Benefits of Lower-Sugar Granola

Oats are the main ingredient in granola, a whole grain loaded with fiber and beta glucan to improve heart health and cholesterol. Granola also contains many other nutrient-dense ingredients, like pumpkin seeds, nuts, seeds, and dried fruit. 

granola at the grocery store
The granola aisle has low and high sugar options.

Diets higher in fiber help reduce the risk of type 2 diabetes and heart disease and lower the risk of gaining excess weight.

Choosing whole grains at breakfast gives you better long-lasting energy instead of feeling like you need a snack an hour after eating or feeling that mid-morning crash later in the day.

Criteria for Selecting Low-Sugar Granola

Whole grains, nuts, and seeds are key ingredients to look for when choosing granola. Granola with nuts and seeds helps make a better, well-balanced breakfast or snack because it has two food groups: carbohydrates and protein, a perfect combination.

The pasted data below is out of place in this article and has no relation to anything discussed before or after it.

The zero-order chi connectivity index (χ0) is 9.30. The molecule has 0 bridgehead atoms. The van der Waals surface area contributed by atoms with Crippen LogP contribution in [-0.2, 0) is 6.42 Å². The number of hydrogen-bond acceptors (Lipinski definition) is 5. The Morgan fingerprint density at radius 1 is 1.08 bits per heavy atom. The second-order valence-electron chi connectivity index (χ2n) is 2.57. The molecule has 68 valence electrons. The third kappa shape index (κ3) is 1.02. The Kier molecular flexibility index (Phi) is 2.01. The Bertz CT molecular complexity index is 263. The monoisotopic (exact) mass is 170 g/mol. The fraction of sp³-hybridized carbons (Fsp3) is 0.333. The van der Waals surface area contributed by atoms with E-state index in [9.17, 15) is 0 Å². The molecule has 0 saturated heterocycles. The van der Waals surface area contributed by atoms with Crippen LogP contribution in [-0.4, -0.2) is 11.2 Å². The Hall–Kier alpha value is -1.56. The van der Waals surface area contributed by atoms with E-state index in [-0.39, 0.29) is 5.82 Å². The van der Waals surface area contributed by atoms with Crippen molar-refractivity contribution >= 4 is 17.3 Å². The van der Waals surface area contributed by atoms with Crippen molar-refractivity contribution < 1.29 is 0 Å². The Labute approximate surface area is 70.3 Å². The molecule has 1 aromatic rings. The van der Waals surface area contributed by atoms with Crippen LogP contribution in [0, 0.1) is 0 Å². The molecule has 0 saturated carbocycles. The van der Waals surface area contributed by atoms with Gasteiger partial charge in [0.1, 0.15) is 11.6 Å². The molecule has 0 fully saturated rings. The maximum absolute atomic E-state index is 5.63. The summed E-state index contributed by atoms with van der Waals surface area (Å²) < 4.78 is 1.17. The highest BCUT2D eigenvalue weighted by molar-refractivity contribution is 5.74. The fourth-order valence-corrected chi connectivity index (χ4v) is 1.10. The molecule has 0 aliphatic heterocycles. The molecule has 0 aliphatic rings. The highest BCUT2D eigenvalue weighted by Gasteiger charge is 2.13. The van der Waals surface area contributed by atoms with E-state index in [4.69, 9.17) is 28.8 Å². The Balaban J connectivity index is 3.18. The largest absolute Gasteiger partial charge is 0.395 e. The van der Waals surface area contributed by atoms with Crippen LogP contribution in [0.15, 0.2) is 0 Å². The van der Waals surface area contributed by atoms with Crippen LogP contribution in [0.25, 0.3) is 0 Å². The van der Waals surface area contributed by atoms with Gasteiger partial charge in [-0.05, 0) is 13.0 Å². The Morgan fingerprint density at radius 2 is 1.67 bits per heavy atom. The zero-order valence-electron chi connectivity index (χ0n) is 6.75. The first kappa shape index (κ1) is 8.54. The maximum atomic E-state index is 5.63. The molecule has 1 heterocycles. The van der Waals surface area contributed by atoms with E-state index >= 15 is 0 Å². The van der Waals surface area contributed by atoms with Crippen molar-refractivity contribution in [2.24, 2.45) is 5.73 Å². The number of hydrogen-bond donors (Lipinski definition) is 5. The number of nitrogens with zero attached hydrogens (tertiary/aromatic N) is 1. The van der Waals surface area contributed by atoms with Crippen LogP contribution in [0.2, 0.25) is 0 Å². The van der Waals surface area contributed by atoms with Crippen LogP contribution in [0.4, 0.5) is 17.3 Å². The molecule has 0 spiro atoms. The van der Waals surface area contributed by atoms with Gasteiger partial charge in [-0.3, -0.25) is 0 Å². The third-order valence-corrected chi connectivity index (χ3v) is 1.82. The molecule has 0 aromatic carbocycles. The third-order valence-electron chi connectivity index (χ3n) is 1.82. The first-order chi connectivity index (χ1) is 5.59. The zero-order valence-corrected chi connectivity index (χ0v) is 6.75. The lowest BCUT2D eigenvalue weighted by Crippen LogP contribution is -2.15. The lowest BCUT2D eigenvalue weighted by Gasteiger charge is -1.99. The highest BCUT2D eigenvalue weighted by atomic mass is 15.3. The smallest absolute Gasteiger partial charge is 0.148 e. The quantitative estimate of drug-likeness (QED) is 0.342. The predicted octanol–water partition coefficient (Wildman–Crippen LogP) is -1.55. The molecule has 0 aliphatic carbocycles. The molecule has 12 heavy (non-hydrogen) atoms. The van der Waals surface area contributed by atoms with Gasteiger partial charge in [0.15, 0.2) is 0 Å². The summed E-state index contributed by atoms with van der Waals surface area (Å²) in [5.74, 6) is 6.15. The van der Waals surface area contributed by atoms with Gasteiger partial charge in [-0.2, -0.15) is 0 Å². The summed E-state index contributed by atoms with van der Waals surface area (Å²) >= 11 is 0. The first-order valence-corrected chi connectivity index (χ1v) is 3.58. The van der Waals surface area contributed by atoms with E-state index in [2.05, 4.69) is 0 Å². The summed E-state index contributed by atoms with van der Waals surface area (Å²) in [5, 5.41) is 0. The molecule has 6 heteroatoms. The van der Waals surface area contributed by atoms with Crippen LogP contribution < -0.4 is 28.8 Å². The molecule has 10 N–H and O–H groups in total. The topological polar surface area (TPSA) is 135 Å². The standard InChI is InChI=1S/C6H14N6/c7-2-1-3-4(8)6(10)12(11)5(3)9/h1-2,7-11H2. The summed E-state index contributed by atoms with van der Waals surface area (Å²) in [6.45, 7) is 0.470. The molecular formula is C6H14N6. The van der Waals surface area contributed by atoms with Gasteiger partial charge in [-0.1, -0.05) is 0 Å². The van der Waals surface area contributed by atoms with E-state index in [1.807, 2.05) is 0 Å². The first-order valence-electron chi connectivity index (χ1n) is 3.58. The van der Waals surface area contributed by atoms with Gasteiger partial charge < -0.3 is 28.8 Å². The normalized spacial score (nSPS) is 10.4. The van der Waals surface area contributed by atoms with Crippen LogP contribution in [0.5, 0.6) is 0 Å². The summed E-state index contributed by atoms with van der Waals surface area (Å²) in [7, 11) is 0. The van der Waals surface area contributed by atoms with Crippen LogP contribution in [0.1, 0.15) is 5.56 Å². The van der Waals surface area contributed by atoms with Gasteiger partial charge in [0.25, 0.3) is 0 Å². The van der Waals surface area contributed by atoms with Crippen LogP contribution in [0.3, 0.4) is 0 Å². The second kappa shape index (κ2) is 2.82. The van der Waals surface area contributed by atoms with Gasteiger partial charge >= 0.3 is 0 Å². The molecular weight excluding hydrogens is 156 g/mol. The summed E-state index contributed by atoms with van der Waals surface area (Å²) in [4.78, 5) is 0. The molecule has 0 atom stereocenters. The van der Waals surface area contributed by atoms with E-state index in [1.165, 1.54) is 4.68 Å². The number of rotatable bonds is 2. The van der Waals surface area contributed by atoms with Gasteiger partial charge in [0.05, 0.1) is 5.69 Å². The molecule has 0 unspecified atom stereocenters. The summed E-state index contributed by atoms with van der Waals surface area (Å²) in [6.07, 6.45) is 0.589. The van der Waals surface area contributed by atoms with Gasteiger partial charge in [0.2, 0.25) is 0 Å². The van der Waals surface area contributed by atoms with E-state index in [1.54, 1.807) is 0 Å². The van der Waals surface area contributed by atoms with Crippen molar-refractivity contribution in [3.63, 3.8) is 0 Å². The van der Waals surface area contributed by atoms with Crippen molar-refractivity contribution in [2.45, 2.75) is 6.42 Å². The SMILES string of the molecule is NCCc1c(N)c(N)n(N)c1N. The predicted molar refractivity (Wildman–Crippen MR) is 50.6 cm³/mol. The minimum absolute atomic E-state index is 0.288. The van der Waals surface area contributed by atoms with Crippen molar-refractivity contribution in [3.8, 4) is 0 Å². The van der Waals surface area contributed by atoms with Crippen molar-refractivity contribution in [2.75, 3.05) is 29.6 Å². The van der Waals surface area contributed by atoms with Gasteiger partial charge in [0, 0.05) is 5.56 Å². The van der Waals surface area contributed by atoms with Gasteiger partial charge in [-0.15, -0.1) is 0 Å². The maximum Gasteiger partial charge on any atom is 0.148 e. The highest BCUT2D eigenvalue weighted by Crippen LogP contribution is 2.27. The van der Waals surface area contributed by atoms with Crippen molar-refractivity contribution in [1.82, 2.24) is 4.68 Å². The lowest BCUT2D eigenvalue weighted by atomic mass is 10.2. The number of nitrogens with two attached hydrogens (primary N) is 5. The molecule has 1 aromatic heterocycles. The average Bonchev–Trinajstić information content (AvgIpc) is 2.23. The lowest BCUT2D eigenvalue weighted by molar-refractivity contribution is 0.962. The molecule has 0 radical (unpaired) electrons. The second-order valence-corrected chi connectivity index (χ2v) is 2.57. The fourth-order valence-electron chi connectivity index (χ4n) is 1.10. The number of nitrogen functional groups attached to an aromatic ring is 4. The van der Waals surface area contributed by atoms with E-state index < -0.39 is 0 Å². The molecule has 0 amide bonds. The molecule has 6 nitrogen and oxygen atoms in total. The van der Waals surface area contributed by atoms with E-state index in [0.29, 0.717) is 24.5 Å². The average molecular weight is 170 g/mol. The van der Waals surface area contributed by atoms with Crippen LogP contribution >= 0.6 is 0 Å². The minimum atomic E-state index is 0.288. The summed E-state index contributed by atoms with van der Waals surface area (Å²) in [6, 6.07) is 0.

1. Total Sugar Content: Look for granola with no more than 3 grams of sugar per serving. Check the nutrition label for total and added sugars to ensure you select an option with minimal added sweeteners.
  2.  Fiber Content: Choose granola with at least 3 grams per serving. Higher fiber content can help balance blood sugar levels and improve digestive health.
  3. Whole Grains: Look for granola with whole grains as the first ingredient, such as oats, quinoa, or buckwheat. 

Using these criteria to assess granola options, you can find a nutritious, lower sugar choice that complements a balanced diet.

The Best Lower Sugar Granolas

Instead of having to look at every single label at the grocery store. This list compiles options with 0g of added sugar and meets the “good granola” criteria.